It’s Sunday, we’re in January, and instead of breaking an arm on the slopes like all normal people do at this time of the year, I’m home, working. This happens because CES has just finished and every consumer-electronics company worthy of the name was there. And each and every one of them has presented Giza-Pyramid-shaped loads of new products, which will eventually flood European markets and will have to talk many languages and be awesome.
It’s 7 PM, but I know that I can write to Federica in Lucca or Paola in London and send them stuff to translate with a Monday SOB delivery[1. Start Of Business, a more or less arbitrary thing which for some of my colleagues means 7 AM but for me, if all goes well, is at 10.15.]. And I know that they’d probably accept.
I’ve been a home-based freelancer for 6 years, now. I left a job with a contract in a nice office full of friends in 2008. Maybe because difficult choices need to be constantly justified, at first I used to speak about my decision like the Oriental-philosophy convert you sit next to at dinner. You know the type, the one that thinks that if they don’t give you chapter and verse as to why they’ve made this choice they won’t reach nirvana.
It only takes a minute to transform a life resolution in a priesthood. We’re often forced to digest great bits of propaganda about veganism, the Twilight saga, Bach flowers, chemtrails and loads of other stuff, along with the senseless portions served in some restaurants. Nowadays, maybe because I’ve half forgotten splendours and miseries of office life, I feel much more impartial about the whole business and my table mates can merrily continue on their paths to perdition as long as they please.
WORKING FROM HOME: CAPTAIN OBVIOUS
You’re going to be alone. A lot. Some people are really not that good at it. If your parents used to call you to go play with other kids, as a child, and it felt like an invitation to entertain a swarm of wasps; if you left scratch marks in the corridor parquet in the extreme effort to stay in your room in peace… then, working from home will seem to you like finding the gate to El Dorado. (With the critical precondition that you’re already adult and that you’re living on your own, otherwise you’ll have to put up with your family, something we’re going to talk about next time.) If, on the contrary, you like being a hermit as much as you like having a headache – well – in that case I’d think twice before undertaking any dramatic steps.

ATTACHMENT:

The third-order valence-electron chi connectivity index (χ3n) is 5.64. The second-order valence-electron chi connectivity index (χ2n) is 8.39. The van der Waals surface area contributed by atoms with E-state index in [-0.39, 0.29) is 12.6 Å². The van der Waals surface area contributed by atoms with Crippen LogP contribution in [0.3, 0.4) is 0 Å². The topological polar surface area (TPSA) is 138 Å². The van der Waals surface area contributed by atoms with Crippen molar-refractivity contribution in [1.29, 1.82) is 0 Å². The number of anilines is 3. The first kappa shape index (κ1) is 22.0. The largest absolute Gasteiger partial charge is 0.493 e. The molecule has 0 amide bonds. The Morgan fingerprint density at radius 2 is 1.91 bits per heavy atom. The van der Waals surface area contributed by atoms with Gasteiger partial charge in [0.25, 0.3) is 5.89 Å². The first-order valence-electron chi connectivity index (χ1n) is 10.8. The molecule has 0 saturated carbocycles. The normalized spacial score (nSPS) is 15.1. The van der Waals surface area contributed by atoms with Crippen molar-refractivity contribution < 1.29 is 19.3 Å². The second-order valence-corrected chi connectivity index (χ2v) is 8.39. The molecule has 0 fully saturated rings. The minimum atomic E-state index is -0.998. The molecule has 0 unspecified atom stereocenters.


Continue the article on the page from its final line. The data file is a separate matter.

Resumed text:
If you work from home, you won’t have to listen to your colleagues prattling about stuff you don’t care a fig about (my killer topics were soccer; kitchen recipes; children). You’re not going to listen to them at all. Believe me: no matter how you feel about it now, sometimes you’re going to miss this coffee-cup-fueled chin music.
Rolling down the metaphorical shutter on your office days and getting domesticated equals to the Mother of all changes. Listing all new perspectives would make for a whole new job (I wonder what would it be called: probably a Self-Employment Advisor, a professional figure we were all most definitely wanting). But here’s some of them:
- You won’t have to eat any more pathetic sandwiches, or cold leftovers from the previous night. Forget all lardy dips in the local deli or the day the canteen cook woke up in a bad mood and poor innocent people had to pay for it – get hold of your diet, for Chrissakes!
- Forget the alarm clock at dawn and the hour-and-a-half Odyssey in traffic, or the bus wait in the rain, paralyzed in the FUUUUUUU face. Forget expressions like “I’ll be out by 7.55 ’cause at 8 there’s a blockage”. Your office is at 12 seconds straight, dude. Those who work from home have scores of creative ways to make use of the time others spend misusing God’s name and trying to reach their workplaces or their homes. They can read, write, jog, go to the gym, take pictures, daydream, and those are just the options for the boring types. As regards myself, I invest the whole of that time sleeping.
- You’ll save lots of fivers in gas, snacks, coffee, monthly passes; you could even do away with your car. And you’ll also help the environment. That’s pretty cool, as far as I’m concerned.
- You can arrange the best milieu to titillate your productivity. Complete silence, or your favourite music, along with fewer distractions, will turn you into the ultimate war machine. You’ll learn lots of things about yourself and your man-hours and you’ll be able to answer utterly senseless existential questions without batting an eyelid (“Am I a lark or an owl?“). And since we’re into ornithology, did you know that chickens pop out more eggs when somebody plays Mozart to them? I’m just flying a kite here, it may turn out to be useful to somebody.
- Given that your home is your office, based on your professional category, you may be able to detract part of your expenses from taxes (rent, electicity, Internet, phonebills, …).
Now that we’re done with this ultra professional unordered list, next time we’re going to explore the dark side.
This post is also available in it_IT.